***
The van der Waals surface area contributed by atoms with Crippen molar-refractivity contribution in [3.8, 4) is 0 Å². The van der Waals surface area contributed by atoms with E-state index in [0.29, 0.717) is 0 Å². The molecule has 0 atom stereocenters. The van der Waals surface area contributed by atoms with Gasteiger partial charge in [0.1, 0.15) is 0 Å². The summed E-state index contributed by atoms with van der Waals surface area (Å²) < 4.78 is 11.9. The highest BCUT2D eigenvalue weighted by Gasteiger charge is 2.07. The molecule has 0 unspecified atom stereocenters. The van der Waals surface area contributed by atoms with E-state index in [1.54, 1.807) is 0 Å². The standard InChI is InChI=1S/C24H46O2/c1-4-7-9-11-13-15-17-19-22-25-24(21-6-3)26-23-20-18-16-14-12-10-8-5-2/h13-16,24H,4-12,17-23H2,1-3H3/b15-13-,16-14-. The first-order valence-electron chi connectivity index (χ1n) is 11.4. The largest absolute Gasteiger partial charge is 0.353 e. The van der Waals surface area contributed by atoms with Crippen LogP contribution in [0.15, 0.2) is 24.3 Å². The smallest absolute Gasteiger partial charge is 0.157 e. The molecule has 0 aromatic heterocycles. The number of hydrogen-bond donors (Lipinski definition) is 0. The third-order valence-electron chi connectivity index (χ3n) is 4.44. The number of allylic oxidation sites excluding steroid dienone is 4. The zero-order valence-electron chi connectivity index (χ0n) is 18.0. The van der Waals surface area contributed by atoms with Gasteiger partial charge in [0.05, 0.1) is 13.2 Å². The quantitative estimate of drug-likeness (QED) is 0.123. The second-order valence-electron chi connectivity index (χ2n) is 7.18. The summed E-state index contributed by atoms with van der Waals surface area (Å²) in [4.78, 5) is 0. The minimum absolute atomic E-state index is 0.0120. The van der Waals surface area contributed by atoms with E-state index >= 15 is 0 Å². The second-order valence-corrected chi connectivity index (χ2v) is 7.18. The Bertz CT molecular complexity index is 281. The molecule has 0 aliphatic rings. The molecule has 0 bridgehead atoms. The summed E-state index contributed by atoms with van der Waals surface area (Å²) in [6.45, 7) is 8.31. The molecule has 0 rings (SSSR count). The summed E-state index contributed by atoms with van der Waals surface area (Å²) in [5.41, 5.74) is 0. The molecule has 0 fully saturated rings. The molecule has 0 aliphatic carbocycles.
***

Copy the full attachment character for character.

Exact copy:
The van der Waals surface area contributed by atoms with Crippen molar-refractivity contribution in [3.8, 4) is 0 Å². The van der Waals surface area contributed by atoms with E-state index in [0.29, 0.717) is 0 Å². The molecule has 0 atom stereocenters. The van der Waals surface area contributed by atoms with Gasteiger partial charge in [0.1, 0.15) is 0 Å². The summed E-state index contributed by atoms with van der Waals surface area (Å²) < 4.78 is 11.9. The highest BCUT2D eigenvalue weighted by Gasteiger charge is 2.07. The molecule has 0 unspecified atom stereocenters. The van der Waals surface area contributed by atoms with E-state index in [1.54, 1.807) is 0 Å². The standard InChI is InChI=1S/C24H46O2/c1-4-7-9-11-13-15-17-19-22-25-24(21-6-3)26-23-20-18-16-14-12-10-8-5-2/h13-16,24H,4-12,17-23H2,1-3H3/b15-13-,16-14-. The first-order valence-electron chi connectivity index (χ1n) is 11.4. The largest absolute Gasteiger partial charge is 0.353 e. The van der Waals surface area contributed by atoms with Crippen LogP contribution in [0.15, 0.2) is 24.3 Å². The smallest absolute Gasteiger partial charge is 0.157 e. The molecule has 0 aromatic heterocycles. The number of hydrogen-bond donors (Lipinski definition) is 0. The third-order valence-electron chi connectivity index (χ3n) is 4.44. The number of allylic oxidation sites excluding steroid dienone is 4. The zero-order valence-electron chi connectivity index (χ0n) is 18.0. The van der Waals surface area contributed by atoms with Gasteiger partial charge in [0.05, 0.1) is 13.2 Å². The quantitative estimate of drug-likeness (QED) is 0.123. The second-order valence-electron chi connectivity index (χ2n) is 7.18. The summed E-state index contributed by atoms with van der Waals surface area (Å²) in [4.78, 5) is 0. The minimum absolute atomic E-state index is 0.0120. The van der Waals surface area contributed by atoms with E-state index >= 15 is 0 Å². The second-order valence-corrected chi connectivity index (χ2v) is 7.18. The Bertz CT molecular complexity index is 281. The molecule has 0 aliphatic rings. The molecule has 0 bridgehead atoms. The summed E-state index contributed by atoms with van der Waals surface area (Å²) in [6.45, 7) is 8.31. The molecule has 0 rings (SSSR count). The summed E-state index contributed by atoms with van der Waals surface area (Å²) in [5.41, 5.74) is 0. The molecule has 0 fully saturated rings. The molecule has 0 aliphatic carbocycles.